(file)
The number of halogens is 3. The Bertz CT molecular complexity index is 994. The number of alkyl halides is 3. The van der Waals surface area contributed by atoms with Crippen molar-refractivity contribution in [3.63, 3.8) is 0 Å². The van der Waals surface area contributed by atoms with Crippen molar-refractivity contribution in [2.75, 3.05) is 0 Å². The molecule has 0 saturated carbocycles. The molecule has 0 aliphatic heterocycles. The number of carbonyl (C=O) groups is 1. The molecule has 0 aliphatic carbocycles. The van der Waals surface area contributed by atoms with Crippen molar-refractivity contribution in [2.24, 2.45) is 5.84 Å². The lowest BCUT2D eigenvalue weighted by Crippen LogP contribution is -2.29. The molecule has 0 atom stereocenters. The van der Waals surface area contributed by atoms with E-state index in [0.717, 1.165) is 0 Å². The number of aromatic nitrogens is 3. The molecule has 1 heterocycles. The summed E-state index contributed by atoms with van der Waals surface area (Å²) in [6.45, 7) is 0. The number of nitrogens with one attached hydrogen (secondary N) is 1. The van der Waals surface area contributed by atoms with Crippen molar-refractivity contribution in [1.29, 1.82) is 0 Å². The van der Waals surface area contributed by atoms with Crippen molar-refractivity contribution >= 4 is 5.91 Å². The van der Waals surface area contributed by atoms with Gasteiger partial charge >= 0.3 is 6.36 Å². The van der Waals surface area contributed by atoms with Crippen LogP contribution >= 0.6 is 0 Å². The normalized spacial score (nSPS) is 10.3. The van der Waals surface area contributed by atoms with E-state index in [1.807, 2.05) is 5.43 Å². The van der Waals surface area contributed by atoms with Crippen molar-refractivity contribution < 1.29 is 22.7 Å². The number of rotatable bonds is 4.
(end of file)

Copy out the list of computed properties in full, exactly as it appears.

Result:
The number of halogens is 3. The Bertz CT molecular complexity index is 994. The number of alkyl halides is 3. The van der Waals surface area contributed by atoms with Crippen molar-refractivity contribution in [3.63, 3.8) is 0 Å². The van der Waals surface area contributed by atoms with Crippen molar-refractivity contribution in [2.75, 3.05) is 0 Å². The molecule has 0 saturated carbocycles. The molecule has 0 aliphatic heterocycles. The number of carbonyl (C=O) groups is 1. The molecule has 0 aliphatic carbocycles. The van der Waals surface area contributed by atoms with Crippen molar-refractivity contribution in [2.24, 2.45) is 5.84 Å². The lowest BCUT2D eigenvalue weighted by Crippen LogP contribution is -2.29. The molecule has 0 atom stereocenters. The van der Waals surface area contributed by atoms with E-state index in [0.717, 1.165) is 0 Å². The number of aromatic nitrogens is 3. The molecule has 1 heterocycles. The summed E-state index contributed by atoms with van der Waals surface area (Å²) in [6.45, 7) is 0. The number of nitrogens with one attached hydrogen (secondary N) is 1. The van der Waals surface area contributed by atoms with Crippen molar-refractivity contribution in [1.29, 1.82) is 0 Å². The van der Waals surface area contributed by atoms with Crippen molar-refractivity contribution >= 4 is 5.91 Å². The van der Waals surface area contributed by atoms with Gasteiger partial charge >= 0.3 is 6.36 Å². The van der Waals surface area contributed by atoms with Crippen LogP contribution >= 0.6 is 0 Å². The normalized spacial score (nSPS) is 10.3. The van der Waals surface area contributed by atoms with E-state index in [1.807, 2.05) is 5.43 Å². The van der Waals surface area contributed by atoms with Crippen molar-refractivity contribution < 1.29 is 22.7 Å². The number of rotatable bonds is 4.